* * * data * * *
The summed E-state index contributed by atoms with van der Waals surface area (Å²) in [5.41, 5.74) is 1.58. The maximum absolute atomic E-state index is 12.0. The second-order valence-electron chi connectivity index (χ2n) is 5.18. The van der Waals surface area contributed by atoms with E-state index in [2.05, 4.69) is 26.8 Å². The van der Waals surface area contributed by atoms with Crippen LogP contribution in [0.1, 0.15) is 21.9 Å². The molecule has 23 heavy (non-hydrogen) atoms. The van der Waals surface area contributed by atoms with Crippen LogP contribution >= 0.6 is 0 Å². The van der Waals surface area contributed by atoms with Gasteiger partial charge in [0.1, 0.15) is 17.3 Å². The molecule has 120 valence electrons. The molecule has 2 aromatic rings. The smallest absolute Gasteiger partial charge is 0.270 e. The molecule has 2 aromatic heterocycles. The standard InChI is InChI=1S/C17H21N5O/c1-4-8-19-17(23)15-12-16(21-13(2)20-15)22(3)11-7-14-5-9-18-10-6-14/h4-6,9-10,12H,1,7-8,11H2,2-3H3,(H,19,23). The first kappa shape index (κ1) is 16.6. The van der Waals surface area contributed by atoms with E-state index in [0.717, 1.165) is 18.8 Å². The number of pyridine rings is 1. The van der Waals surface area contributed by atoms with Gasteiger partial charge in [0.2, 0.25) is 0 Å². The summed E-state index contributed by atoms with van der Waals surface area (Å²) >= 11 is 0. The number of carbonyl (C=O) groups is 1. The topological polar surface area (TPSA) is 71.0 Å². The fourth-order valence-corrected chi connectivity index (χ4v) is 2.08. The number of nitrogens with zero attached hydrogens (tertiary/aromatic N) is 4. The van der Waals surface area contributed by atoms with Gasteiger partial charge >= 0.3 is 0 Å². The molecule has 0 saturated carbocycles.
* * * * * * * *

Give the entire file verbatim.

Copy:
The summed E-state index contributed by atoms with van der Waals surface area (Å²) in [5.41, 5.74) is 1.58. The maximum absolute atomic E-state index is 12.0. The second-order valence-electron chi connectivity index (χ2n) is 5.18. The van der Waals surface area contributed by atoms with E-state index in [2.05, 4.69) is 26.8 Å². The van der Waals surface area contributed by atoms with Crippen LogP contribution in [0.1, 0.15) is 21.9 Å². The molecule has 23 heavy (non-hydrogen) atoms. The van der Waals surface area contributed by atoms with Crippen LogP contribution >= 0.6 is 0 Å². The van der Waals surface area contributed by atoms with Gasteiger partial charge in [0.1, 0.15) is 17.3 Å². The molecule has 120 valence electrons. The molecule has 2 aromatic rings. The smallest absolute Gasteiger partial charge is 0.270 e. The molecule has 2 aromatic heterocycles. The standard InChI is InChI=1S/C17H21N5O/c1-4-8-19-17(23)15-12-16(21-13(2)20-15)22(3)11-7-14-5-9-18-10-6-14/h4-6,9-10,12H,1,7-8,11H2,2-3H3,(H,19,23). The first kappa shape index (κ1) is 16.6. The van der Waals surface area contributed by atoms with E-state index in [0.717, 1.165) is 18.8 Å². The number of pyridine rings is 1. The van der Waals surface area contributed by atoms with Gasteiger partial charge in [0.2, 0.25) is 0 Å². The summed E-state index contributed by atoms with van der Waals surface area (Å²) >= 11 is 0. The number of carbonyl (C=O) groups is 1. The topological polar surface area (TPSA) is 71.0 Å². The fourth-order valence-corrected chi connectivity index (χ4v) is 2.08. The number of nitrogens with zero attached hydrogens (tertiary/aromatic N) is 4. The van der Waals surface area contributed by atoms with Gasteiger partial charge >= 0.3 is 0 Å². The molecule has 0 saturated carbocycles.